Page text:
Saturday, March 5, 2011

Hot Meat on the Wrong Side of the Tracks

Lumka was determined to show me “the other side of town”—no taxis allowed—only our feet could be used on our journey to Oriental Plaza and Milner Estate in the North End where she lives.  Sometimes I think my oblivion is what keeps me safe because I didn’t really notice anything that screamed “the wrong side of the tracks” except that it was lively with people and activity.  Sure, there were abandoned storefronts and some rougher looking characters, but it was a nice walk to a new place with a friend on a sunny Saturday.    
On our way to her house, we passed by a tshisa nyama shop.  I had seen the signs in town (literal translation is “hot meat”) but I had always assumed there were butcher shops.  She grabbed my hand and pulled me in as she explained that you picked your meat from the case and braiied it right there on the indoor flattop grills. We decided to take some of the customers up on their exuberant invites as I had clearly never been before and Lumka hadn’t had anyone to go with in East London.  When we entered the hectic smoky shop, there were the usual curious stares, but we picked out our 30 Rand of lamb chops, seasoned them with braai spice, and waited for some space at the communal braais.   

With her new camera in hand, Lumka had a mini photo shoot as other customers stared at the two of us.  We were both so giddy and excited and neither could stop laughing even when Lumka splattered us both with sizzling mutton grease!  With our meat still crackling on the white butcher paper, Lumka bought a ½ loaf of soft and thick white bread and we headed outside to sit on a shopfront stoop to enjoy our hard work.  Our giant meatfeast was interrupted by prolonged stares, prying questions about the white girl in the North End, and more than a few marriage proposals.  I don’t know why as we both were sweating from standing over the grill and smelled like sheep fat.  But the meat was soft and tender, framed by crispy fat and all to be soaked up by thick white bread.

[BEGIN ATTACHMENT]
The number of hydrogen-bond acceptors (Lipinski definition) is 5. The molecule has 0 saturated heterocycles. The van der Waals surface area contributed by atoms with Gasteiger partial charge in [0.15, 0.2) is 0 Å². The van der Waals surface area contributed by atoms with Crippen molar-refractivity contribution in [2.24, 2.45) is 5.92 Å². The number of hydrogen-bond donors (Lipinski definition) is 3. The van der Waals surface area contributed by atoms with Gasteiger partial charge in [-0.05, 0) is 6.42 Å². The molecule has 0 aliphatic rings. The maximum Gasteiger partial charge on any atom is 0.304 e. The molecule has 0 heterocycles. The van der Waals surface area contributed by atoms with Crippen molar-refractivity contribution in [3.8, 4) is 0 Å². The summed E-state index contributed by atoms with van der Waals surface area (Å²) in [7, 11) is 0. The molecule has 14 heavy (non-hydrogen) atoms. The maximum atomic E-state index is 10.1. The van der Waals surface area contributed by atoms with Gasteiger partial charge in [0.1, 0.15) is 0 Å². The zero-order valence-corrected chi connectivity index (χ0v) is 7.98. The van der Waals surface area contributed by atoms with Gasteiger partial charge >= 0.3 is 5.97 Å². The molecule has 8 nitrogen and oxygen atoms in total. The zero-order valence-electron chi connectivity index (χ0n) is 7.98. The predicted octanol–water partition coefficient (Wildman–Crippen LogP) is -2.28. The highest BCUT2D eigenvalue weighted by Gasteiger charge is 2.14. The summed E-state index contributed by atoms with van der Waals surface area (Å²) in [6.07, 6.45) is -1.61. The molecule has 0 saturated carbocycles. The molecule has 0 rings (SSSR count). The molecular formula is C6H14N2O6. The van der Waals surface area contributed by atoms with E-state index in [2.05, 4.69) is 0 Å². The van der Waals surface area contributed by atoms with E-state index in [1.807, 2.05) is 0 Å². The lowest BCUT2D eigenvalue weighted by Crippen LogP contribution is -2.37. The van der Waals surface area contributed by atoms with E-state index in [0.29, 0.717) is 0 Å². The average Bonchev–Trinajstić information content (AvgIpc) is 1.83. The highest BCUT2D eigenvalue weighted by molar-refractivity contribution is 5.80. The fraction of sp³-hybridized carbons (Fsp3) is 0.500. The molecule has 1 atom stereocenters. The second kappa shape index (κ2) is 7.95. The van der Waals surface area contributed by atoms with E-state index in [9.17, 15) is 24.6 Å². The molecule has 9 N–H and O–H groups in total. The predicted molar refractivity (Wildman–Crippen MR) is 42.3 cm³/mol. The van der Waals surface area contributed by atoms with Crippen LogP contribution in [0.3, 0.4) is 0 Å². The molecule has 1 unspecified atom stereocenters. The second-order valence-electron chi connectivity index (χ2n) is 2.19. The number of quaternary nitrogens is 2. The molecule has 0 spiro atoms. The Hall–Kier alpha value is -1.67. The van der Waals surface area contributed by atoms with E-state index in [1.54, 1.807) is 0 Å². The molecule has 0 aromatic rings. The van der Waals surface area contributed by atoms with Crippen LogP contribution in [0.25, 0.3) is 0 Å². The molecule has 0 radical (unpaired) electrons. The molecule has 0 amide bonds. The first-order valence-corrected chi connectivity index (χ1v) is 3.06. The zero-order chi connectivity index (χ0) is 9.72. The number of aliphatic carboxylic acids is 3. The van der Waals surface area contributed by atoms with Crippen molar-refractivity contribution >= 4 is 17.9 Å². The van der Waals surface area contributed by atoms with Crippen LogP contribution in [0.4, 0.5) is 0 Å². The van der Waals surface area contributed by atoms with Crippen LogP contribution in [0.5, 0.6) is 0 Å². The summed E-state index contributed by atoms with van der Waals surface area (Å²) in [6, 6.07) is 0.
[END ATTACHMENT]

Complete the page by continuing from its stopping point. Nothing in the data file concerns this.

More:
Lumka explained that the neighbourhood knew I wasn’t from there because you would never see a black and white woman sitting on a stoop braaing and eating meat together and laughing and holding hands the way we were.  We dubbed ourselves the “Top Deck” (which we don’t have in Canada) but it’s a chocolate bar with a layer of white chocolate over dark chocolate.  At no point did I feel unsafe or uneasy, but Lumka was much more aware of the looks we received and some of the funny comments made which only reinforces that I am still extremely naive in the messages your skin colour sends.    
I love the whole tshisa nyama idea and they make it so easy—plus the pure quantity and quality of animal in that butcher’s case was amazing.  It tasted that much better because we had so much fun picking out our meat and then seasoning and cooking it ourselves.  Plus I think the men around us were impressed by how much of the inyama we could put back!  The Saturday afternoon was totally unexpected and it hadn’t even made my “things to eat list” but it’s usually the unplanned days that turn out the best!  On my last Saturday in the country, it is certainly a memory I will never forget.

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